First post, by majestyk
The DFI K6XV3+/66 is a great socket 7 mainboard and I used it in one of my office PCs for years. For no obvious reasons most of the sold mainboards of this model had 512K onboard cache, a few had 2MB (unlike the baby-ATX version that came with 1MB or 2MB more often).
I decided to upgrade one of my 512K boards with a second 512K chip. After soldering the additional chip I intended to have a look at some picture on the web to find out about the jumpering (=positioning of the 0 Ohm resistors) for this configuration, because I only own 512K and 2MB versions.
I was surprised to find next to nothing - loads of 512K boards and a few blurry ones of the 2MB version.
So I had to find out myself. Here are the results:
Resistors R111, R112 and R113 are just for adjusting the cache size shown in the BIOS summary screen (and maybe tell the MCH what cache size to expect).
R111 -> 1024K
R112 -> 2048K
R113 -> 512K
But that´s not all. For 512K the address line A14 of the 32Kx8 TAG chip is grounded by R134 (the one at the bottom of the red circle).
For a cache size of 1Mb this resistor has to be moved to position R133 (the one above R134) to connect it to the MCH.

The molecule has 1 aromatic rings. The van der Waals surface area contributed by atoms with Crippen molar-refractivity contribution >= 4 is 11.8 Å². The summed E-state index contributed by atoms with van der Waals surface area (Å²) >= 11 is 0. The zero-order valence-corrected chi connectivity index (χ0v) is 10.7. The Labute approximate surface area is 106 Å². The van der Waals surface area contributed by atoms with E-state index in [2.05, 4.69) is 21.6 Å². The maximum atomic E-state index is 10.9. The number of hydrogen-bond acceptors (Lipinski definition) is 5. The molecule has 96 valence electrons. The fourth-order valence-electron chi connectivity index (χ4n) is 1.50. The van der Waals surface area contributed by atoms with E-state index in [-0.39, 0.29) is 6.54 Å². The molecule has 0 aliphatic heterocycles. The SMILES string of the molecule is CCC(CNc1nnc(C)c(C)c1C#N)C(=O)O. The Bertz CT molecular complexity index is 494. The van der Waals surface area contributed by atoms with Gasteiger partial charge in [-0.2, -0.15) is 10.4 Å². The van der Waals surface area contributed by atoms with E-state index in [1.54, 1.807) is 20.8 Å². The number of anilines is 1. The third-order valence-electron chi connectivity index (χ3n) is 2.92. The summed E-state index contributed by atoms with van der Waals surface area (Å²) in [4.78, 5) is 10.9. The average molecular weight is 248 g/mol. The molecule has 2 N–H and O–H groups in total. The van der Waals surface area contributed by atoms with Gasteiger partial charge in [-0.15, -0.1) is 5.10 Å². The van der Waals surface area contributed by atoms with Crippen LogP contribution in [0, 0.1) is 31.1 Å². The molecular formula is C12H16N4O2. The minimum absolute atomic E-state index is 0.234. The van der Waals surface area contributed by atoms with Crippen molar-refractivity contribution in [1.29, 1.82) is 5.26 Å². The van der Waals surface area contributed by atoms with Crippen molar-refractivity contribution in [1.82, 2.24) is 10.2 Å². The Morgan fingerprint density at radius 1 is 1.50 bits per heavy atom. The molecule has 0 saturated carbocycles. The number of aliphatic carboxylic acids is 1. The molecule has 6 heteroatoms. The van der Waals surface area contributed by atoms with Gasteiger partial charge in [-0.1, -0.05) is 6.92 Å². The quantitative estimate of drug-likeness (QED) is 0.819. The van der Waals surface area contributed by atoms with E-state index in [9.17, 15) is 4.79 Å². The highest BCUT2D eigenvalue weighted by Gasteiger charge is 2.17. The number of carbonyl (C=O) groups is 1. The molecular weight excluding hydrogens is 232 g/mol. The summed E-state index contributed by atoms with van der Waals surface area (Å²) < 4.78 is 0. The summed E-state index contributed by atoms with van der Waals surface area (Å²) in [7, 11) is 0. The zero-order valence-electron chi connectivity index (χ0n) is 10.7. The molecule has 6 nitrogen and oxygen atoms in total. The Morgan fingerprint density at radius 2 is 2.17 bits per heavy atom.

This is all that´s to be done for 1MB L2 cache.
If you want to upgrade to 2MB, both 64Kx64 SRAM chips must removed and replaced by 128K64 chips and R113 has to be moved to position R112.
In addition R127/R128 and R129/R130 have to be adjusted for the different pinout.
I did not do this here for a reason: For 2MB cache you need a 64Kx8 TAG RAM (32-pin) with 8nS "speed" that offers the additional address lines. The layout of the K6XV3+ is prepared for this but these chips are very very hard to find today.
There are still 128Kx8 chips made today but I never found 8nS ones. If someone has a source for such chips please let me know.
And here´s a picture of the "finished product" (the sticker still says 512K):